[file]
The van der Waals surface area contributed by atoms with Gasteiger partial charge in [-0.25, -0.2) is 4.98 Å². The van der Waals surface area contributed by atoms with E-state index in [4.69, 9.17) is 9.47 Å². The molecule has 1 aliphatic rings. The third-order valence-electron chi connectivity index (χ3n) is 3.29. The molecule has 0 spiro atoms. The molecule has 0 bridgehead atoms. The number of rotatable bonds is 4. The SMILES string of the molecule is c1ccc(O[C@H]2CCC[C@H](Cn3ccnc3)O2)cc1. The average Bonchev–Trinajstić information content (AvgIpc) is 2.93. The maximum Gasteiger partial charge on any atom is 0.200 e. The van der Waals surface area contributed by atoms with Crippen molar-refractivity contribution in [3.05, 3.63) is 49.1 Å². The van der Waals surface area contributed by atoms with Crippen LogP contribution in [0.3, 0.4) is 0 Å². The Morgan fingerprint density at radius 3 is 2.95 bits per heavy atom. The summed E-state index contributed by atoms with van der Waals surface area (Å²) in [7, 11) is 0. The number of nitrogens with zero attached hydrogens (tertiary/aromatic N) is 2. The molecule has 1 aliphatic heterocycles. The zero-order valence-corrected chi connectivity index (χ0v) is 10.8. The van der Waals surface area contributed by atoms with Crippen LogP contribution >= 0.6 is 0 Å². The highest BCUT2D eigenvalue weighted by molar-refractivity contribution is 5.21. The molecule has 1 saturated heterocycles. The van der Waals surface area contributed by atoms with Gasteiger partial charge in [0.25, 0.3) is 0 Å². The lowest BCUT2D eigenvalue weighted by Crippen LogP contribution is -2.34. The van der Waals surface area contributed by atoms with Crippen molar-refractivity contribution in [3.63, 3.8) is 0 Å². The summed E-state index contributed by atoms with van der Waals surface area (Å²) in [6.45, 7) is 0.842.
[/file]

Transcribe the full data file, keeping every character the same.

The van der Waals surface area contributed by atoms with Gasteiger partial charge in [-0.25, -0.2) is 4.98 Å². The van der Waals surface area contributed by atoms with E-state index in [4.69, 9.17) is 9.47 Å². The molecule has 1 aliphatic rings. The third-order valence-electron chi connectivity index (χ3n) is 3.29. The molecule has 0 spiro atoms. The molecule has 0 bridgehead atoms. The number of rotatable bonds is 4. The SMILES string of the molecule is c1ccc(O[C@H]2CCC[C@H](Cn3ccnc3)O2)cc1. The average Bonchev–Trinajstić information content (AvgIpc) is 2.93. The maximum Gasteiger partial charge on any atom is 0.200 e. The van der Waals surface area contributed by atoms with Crippen molar-refractivity contribution in [3.05, 3.63) is 49.1 Å². The van der Waals surface area contributed by atoms with Crippen LogP contribution in [0.3, 0.4) is 0 Å². The Morgan fingerprint density at radius 3 is 2.95 bits per heavy atom. The summed E-state index contributed by atoms with van der Waals surface area (Å²) in [7, 11) is 0. The number of nitrogens with zero attached hydrogens (tertiary/aromatic N) is 2. The molecule has 1 aliphatic heterocycles. The zero-order valence-corrected chi connectivity index (χ0v) is 10.8. The van der Waals surface area contributed by atoms with Crippen LogP contribution >= 0.6 is 0 Å². The highest BCUT2D eigenvalue weighted by molar-refractivity contribution is 5.21. The molecule has 1 saturated heterocycles. The van der Waals surface area contributed by atoms with Gasteiger partial charge in [0.25, 0.3) is 0 Å². The lowest BCUT2D eigenvalue weighted by Crippen LogP contribution is -2.34. The van der Waals surface area contributed by atoms with Crippen molar-refractivity contribution in [3.63, 3.8) is 0 Å². The summed E-state index contributed by atoms with van der Waals surface area (Å²) in [6.45, 7) is 0.842.